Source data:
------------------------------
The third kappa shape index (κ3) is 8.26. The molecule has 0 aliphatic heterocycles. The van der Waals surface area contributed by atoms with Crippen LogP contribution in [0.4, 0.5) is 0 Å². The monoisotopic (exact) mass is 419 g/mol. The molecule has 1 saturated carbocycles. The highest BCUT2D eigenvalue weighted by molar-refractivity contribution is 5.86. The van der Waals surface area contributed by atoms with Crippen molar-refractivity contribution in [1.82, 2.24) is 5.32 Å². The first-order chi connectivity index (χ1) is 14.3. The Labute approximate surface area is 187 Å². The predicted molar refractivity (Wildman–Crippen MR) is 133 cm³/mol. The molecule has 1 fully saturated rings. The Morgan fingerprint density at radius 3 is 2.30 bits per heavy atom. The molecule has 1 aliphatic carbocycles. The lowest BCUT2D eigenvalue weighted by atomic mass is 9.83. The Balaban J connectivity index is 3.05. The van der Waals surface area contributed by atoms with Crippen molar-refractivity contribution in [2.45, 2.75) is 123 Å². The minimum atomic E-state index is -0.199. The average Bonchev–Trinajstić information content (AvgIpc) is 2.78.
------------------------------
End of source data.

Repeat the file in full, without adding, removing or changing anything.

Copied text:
The third kappa shape index (κ3) is 8.26. The molecule has 0 aliphatic heterocycles. The van der Waals surface area contributed by atoms with Crippen LogP contribution in [0.4, 0.5) is 0 Å². The monoisotopic (exact) mass is 419 g/mol. The molecule has 1 saturated carbocycles. The highest BCUT2D eigenvalue weighted by molar-refractivity contribution is 5.86. The van der Waals surface area contributed by atoms with Crippen molar-refractivity contribution in [1.82, 2.24) is 5.32 Å². The first-order chi connectivity index (χ1) is 14.3. The Labute approximate surface area is 187 Å². The predicted molar refractivity (Wildman–Crippen MR) is 133 cm³/mol. The molecule has 1 fully saturated rings. The Morgan fingerprint density at radius 3 is 2.30 bits per heavy atom. The molecule has 1 aliphatic carbocycles. The lowest BCUT2D eigenvalue weighted by atomic mass is 9.83. The Balaban J connectivity index is 3.05. The van der Waals surface area contributed by atoms with Crippen molar-refractivity contribution in [2.45, 2.75) is 123 Å². The minimum atomic E-state index is -0.199. The average Bonchev–Trinajstić information content (AvgIpc) is 2.78.